P.S. to Bob22003 -- really, you need to pick one position and stick with it -- first you complained he had never apologized before and now you complain that McCain has apologized more than ONCE?! Given how many times I had to point out his prior apologies to people such as yourself, no wonder he's making sure everyone knows.

Posted by: JakeD | April 4, 2008 3:41 PM | Report abuse

For the record, I listed several African-Americans above worthy of a federal holiday along with MLK, Jr. The Rev. Jeremiah Wright is not of them, and I would actively oppose such a holiday.

Posted by: JakeD | April 4, 2008 3:36 PM | Report abuse

Posted by: rat-the:

"After the destruction of the South, the business owners who desperately needed their skilled Workers [i.e, SLAVES], were betrayed and abandoned by them."

wow, Quote of the Week, that one.

Posted by: rajjjj | April 4, 2008 3:34 PM | Report abuse

Why doesn't the Post run comments from McCain at the time he was against the holiday? It wasn't just taking too long to recognize greatness.

Posted by: lrn110 | April 4, 2008 3:32 PM | Report abuse

JakeD, if John McCain acknowledged years ago that he was wrong about the MLK holiday, then why did he choose the 40th anniversary of Dr. King's death to apologize for his opposition to the holiday? It couldn't possibly be because McCain is running for president and his opponent is likely to be a black man, now could it? Thanks, JakeD, for bolstering my point that McCain is an opportunist.

Posted by: Bob22003 | April 4, 2008 3:08 PM | Report abuse

Yeah, since this article was about McCain - what the f**k does Obama's pastor have to do with it?!

Posted by: JakeD | April 4, 2008 02:37 PM


JakeD, it was ratduh's oblivious throwaway comment about Senator Obama I was commenting on. I found the first post to be on point and intelligent. I am not surprised you lost the point of it.

Posted by: LABC | April 4, 2008 3:06 PM | Report abuse

Thank you, JKallen001 (first poster) for your thoughtful post. I agree with you that true patriotism is to be found in actions, not words. It is such a shame that Rev. Wright's extreme and angry words have been used to portray him as, somehow, unpatriotic. I have, on several occasions, made very angry remarks toward the United States--intending to express my anger toward the current administration. But I love my country deeply and do not like having my patriotism questioned because I speak out against the many injustices that plague my country.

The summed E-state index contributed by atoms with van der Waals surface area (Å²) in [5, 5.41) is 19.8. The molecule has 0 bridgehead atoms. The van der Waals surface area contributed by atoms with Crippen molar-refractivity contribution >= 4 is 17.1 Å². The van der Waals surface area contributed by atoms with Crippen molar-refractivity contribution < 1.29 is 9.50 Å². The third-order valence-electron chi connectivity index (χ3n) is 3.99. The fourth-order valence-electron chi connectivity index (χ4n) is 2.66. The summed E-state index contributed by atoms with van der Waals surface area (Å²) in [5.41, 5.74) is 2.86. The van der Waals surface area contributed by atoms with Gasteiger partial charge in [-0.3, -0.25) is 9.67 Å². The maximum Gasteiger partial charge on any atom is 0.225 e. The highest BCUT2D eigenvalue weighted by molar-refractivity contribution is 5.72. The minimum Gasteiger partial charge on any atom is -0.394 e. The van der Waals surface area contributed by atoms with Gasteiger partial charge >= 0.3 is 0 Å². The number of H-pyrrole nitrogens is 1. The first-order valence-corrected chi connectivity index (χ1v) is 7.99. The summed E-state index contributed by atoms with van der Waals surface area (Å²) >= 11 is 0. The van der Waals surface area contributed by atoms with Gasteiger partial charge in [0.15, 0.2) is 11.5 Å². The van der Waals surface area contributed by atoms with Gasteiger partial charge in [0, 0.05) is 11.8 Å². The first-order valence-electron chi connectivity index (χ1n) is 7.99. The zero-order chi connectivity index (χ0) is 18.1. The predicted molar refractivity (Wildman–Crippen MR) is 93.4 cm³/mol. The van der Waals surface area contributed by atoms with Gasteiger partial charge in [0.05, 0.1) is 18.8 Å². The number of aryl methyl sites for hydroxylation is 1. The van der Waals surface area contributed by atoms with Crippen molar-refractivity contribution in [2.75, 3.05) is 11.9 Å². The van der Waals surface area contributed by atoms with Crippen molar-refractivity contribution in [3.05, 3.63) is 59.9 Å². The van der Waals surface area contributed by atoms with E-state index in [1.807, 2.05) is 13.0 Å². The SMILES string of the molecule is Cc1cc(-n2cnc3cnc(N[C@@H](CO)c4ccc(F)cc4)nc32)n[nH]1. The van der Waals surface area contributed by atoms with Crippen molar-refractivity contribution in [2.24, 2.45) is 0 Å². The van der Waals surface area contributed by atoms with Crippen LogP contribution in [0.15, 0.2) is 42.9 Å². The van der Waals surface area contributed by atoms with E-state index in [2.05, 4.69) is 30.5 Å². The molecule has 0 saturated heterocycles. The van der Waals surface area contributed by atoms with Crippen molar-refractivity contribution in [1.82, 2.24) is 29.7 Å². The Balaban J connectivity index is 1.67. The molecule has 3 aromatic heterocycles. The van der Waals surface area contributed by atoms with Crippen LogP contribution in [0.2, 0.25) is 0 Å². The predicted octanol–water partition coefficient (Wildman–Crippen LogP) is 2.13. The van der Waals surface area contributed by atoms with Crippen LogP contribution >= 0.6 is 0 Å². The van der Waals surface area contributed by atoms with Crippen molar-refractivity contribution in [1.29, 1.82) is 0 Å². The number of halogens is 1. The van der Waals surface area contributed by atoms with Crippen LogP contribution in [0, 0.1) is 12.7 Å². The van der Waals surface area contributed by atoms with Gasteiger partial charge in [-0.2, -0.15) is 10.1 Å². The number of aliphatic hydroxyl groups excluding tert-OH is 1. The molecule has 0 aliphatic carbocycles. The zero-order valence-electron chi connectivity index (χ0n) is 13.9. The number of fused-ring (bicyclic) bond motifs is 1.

Posted by: don6 | April 4, 2008 2:53 PM | Report abuse

rat-the, the rat, or whatever you're called, you are an IDIOT! To think that Blacks in the south wanted to be separate is a bunch of foolishness. Umm, I'm sure Blacks realized that being lynched, spat on, raped, and everything else they dealed with was enough for them to realize the MAJORITY didn't want them included in their society. Rat-the, you are clueless. I wish you could be a Black man for a week, in the WOULD NOT survive. If not for Dr. King, Blacks would probably still be dealing with the many injustices they dealed with. You are an IDIOT and probably will always be! And if you were smart you would realize that any type of groups Blacks form that you feel are racist are formed as a reaction to racism. DUH!!!

Posted by: qdelainepage | April 4, 2008 2:50 PM | Report abuse

rat-the/jakeD = CLOWNS